Thursday, September 23, 2010


CALIFORNIA’S FIRST RECESSION probably occurred in the 1860s. That’s when the labor force, seeking to line their pockets with gold scooped from the American, the Yuba and the Feather, discovered that there wasn’t as much gold to go around as had been advertised. The bubble burst.

Recessions are times when those of entrepreneurial spirit make hay with creative, out-of-the-box thinking. Thus, the Truckee Turnpike Company organized to shepherd frustrated gold miners eastward from the dying Mother Lode of California to the booming Comstock of Nevada.

Today, the Henness Pass Road is found on many maps. I carried three: The AAA’s Northeastern California, DeLorme’s California Atlas and Gazetteer, and the Forest Service’s Tahoe National Forest Map. According to each of these, the route begins in Camptonville (eastern Yuba County off State Route 49), rumbles through the rugged heart of Sierra County and ends in Verdi, Nevada near I-80. Interestingly, on the ground, only in Verdi is there a road marker citing Henness Pass Road. At Camptonville, one doodles around until finding that the only route out of town that’s not the state highway is called Mountain House Road. It is marked as Sierra County 293, then becomes SC 302, then SC 301 although the maps don’t share these designations commonly.

There would be much more “doodling around” this day. Perhaps some of the adventure in adventure touring is the thought that you may, at times, be hopelessly lost.

A WEST-TO-EAST TOUR of this route provides a study in contrast between the verdant west side and the arid east side of the Sierra. Early on, to the north, the Alp-like Sierra Buttes rise from the thick fir forests along the drainage of the Yuba. Logging is active in the area so even after three month of summer drought, the road may be muddy based upon the dust control activities of the timber harvesters.

Cresting a ridge, a long descent into Milton Reservoir is rocky and taxing. Once there, two gunite dams hold back a tiny stream creating a pool, perhaps a hundred years old that is silting from the incessant work of storms wearing away the high arêtes that ring the area.

In another lifetime or two, the pool will be rendered into meadow.

Henness Pass itself is a mere 6920-foot draw that, were there not a sign, one would pass over without notice. 30 miles south, the Donner Party attempted to scale the crystalline cliffs of the pass now named in their honor. An honor that would be un-noted and unnecessary had they attempted a route only two days walk further north. A Virginian named James Beckworth, trapping in the 1840s discovered that the further north one traveled, the less daunting the passes of the Sierra. Peter Lassen capitalized on this and, in the Comstock Rush of the late 1850s and early 60s, so did the Truckee Turnpike Company.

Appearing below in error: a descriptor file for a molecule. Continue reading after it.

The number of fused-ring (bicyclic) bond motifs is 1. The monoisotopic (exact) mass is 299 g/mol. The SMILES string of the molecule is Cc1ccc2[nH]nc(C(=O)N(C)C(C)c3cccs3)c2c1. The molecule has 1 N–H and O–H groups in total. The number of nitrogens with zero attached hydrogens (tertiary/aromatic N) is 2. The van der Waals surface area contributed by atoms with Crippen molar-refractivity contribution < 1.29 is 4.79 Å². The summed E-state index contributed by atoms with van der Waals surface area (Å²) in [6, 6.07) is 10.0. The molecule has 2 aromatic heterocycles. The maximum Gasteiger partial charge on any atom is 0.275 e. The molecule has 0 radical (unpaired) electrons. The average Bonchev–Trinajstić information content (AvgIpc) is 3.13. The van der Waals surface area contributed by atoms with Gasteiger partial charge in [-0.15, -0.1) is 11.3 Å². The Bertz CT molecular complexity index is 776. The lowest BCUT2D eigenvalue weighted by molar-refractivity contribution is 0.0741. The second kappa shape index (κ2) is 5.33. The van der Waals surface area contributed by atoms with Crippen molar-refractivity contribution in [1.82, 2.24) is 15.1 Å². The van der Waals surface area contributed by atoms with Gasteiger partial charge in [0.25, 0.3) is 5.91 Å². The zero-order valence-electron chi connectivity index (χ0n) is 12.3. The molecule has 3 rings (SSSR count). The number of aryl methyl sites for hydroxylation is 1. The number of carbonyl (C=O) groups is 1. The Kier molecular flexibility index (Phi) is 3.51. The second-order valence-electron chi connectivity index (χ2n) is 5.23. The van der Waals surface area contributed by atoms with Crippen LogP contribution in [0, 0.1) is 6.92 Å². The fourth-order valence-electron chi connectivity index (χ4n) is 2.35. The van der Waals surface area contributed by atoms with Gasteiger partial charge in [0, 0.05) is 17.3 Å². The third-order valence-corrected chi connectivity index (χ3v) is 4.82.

Over the pass, the environs illustrate the rain shadow effect that renders Nevada so dry. Thick fir forests have given way to sparse groupings of pine. Sage invades the bottomlands where modern-day ranchers continue carrying the cudgel first borne by those who chose not to seek silver in the Comstock. The road traces ridges that afford views of flats and valleys named Kyburz, Sardine and Stampede.

The final four miles is an uncomfortable (at least on a motorbike) descent along a twisting road covered in golf-ball sized rocks down a tributary canyon of the Truckee. Reward for this is dusty adventure is a few minutes in a delightful river park in Verdi, Nevada with manicured lawns and access for kayaking, trout fishing or just reflection.

Resources: “Nevada County Gold” blogs about parks and recreation in the South Yuba drainage. “Ghost Town Explorers” provides direction to many historic places otherwise passed by. A nice link!

© 2010
Church of the Open Road Press

Note: The following graphic provides information on the “rain shadow” effect that the uplifted Sierra affords lands to the east. This graphic regards the area around the Owens Valley and is posted in the park at Independence, CA, but explains nicely why things are the way things are.


  1. I love your blog. Although I don't ride a motorcycle, I enjoy going out on the open road in my car and exploring. Henness Pass is definitely on my list to do ... I tried doing it this week in my Subaru but discovered quickly that the beginning of the road (I was in Verdi) quickly became bumpy and I thought better of taking my car on it. Some time in the future, I plan on renting a Jeep or SUV and doing the whole length.

    1. I'm thinking a Subaru might be in my future - once I get tired of picking up downed motorcycles from gravelly roads. Been looking at various small SUVs and always come back to the Sube...

      Thanks for your kinds words about the blog...

    2. What is the clearance of the road? Would a Forrester make it?

      Great blog

    3. We now have a Forester - 2015. And. yep. I wouldn't hesitate to tackle Henness pass Road with it.